Aiming at making the protection of intellectual property a more efficient process, Thailand has amended its Trademarks Act of B.E. 2534 (1991).
The amendments were published in the Royal Gazette on April 29, 2016 and become effective on July 28, 90 days after the publication date.
Significant changes were introduced which we may summarize as follows.
Sound trademarks were included to the definition of trademark. The registration of such type of trademarks will depend on their ability to identify goods or services, distinguishing them from those of other companies.
Trademarks consisting of invented words, numbers, characters and devices which are not descriptive are, with the amendments, presumed to have inherent distinctiveness.
Additionally, trademarks that lack distinctiveness are now registrable if distinctiveness is acquired through its use in Thailand.
The requirement of filing one application per class of goods/services has been abandoned. It will now be possible to file multi-class applications, which reduces bureaucracy and helps to simplify the management of trademark portfolios.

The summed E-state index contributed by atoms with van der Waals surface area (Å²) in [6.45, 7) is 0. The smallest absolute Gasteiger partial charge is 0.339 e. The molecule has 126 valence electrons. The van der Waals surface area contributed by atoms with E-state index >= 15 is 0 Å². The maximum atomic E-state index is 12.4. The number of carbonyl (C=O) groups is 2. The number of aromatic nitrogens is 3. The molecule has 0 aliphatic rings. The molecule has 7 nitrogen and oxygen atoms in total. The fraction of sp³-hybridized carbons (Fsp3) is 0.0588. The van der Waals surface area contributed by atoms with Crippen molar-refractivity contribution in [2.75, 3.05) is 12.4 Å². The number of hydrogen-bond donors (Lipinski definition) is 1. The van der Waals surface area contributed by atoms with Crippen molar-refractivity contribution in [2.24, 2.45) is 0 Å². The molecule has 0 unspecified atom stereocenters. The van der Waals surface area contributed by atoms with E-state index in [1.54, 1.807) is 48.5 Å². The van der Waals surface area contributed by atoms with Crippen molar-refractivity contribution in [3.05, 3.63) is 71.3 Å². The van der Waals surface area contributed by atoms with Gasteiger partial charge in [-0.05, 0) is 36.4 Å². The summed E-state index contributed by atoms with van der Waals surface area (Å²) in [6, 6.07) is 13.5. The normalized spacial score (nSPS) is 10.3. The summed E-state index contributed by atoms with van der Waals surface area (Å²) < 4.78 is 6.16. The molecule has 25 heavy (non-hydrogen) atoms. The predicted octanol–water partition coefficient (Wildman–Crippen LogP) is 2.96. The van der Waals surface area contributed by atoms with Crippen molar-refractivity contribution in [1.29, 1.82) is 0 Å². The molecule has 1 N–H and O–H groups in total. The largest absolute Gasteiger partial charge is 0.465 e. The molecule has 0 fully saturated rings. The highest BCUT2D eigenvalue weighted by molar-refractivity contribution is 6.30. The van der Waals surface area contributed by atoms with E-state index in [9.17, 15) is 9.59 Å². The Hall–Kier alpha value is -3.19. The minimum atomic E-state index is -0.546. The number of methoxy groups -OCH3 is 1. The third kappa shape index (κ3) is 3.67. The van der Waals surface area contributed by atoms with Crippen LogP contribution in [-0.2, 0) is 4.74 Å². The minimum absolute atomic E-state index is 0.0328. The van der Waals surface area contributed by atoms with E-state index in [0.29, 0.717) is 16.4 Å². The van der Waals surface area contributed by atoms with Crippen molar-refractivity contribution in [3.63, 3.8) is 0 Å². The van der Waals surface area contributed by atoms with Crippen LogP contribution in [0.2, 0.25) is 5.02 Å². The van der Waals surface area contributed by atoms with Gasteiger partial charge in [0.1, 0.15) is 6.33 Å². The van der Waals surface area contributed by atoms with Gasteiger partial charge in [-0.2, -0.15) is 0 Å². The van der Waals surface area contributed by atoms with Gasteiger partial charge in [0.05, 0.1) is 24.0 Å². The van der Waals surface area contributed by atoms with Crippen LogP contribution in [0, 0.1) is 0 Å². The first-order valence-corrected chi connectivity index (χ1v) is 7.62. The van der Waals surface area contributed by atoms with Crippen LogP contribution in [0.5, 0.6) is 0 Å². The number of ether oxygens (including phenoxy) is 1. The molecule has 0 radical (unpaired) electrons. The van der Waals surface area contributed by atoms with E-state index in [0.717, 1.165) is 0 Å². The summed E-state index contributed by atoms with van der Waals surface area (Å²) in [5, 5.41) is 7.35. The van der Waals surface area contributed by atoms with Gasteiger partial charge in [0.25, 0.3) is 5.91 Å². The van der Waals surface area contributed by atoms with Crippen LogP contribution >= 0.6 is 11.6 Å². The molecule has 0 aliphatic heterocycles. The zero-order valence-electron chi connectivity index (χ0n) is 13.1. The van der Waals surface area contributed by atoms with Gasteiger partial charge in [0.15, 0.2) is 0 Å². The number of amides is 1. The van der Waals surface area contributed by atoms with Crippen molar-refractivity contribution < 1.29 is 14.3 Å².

The Act revokes the requirement to file authorizations for trademarks that were deemed similar to one another.
The Registrar will be examining the availability of one trademark with regard to all classes, in condition that goods/services are related, and not only with regard to the specific class(es) in which an application will be filed. The scope of trademark protection will be therefore extended.
The non-extendable time period for filing amendments, appeals, oppositions, counterstatements or disclaimers will be reduced from 90 days to 60 days from the date of receipt of the relevant order from the Trademark Office.
The deadline to pay registration fees has been extended from 30 to 60 days after the Registration Notification date with a possibility to request for further time extension.
The Act adds a grace period of 6 months after the registration expiration date, during which registrants will be allowed to renew their registrations against payment of a late renewal fee.
In accordance with the new Act, the assignment or inheritance of trademark ownership does not extinguish valid licenses previously agreed upon, unless the contrary is specified.
The official fees for new applications, registration and renewal have been increased by an average of 50%.
The amendments introduced by this new Act establish the legal basis for Thailand’s accession to the Madrid Protocol. However, further Royal Decrees will need to be issued in order to complete the adherence.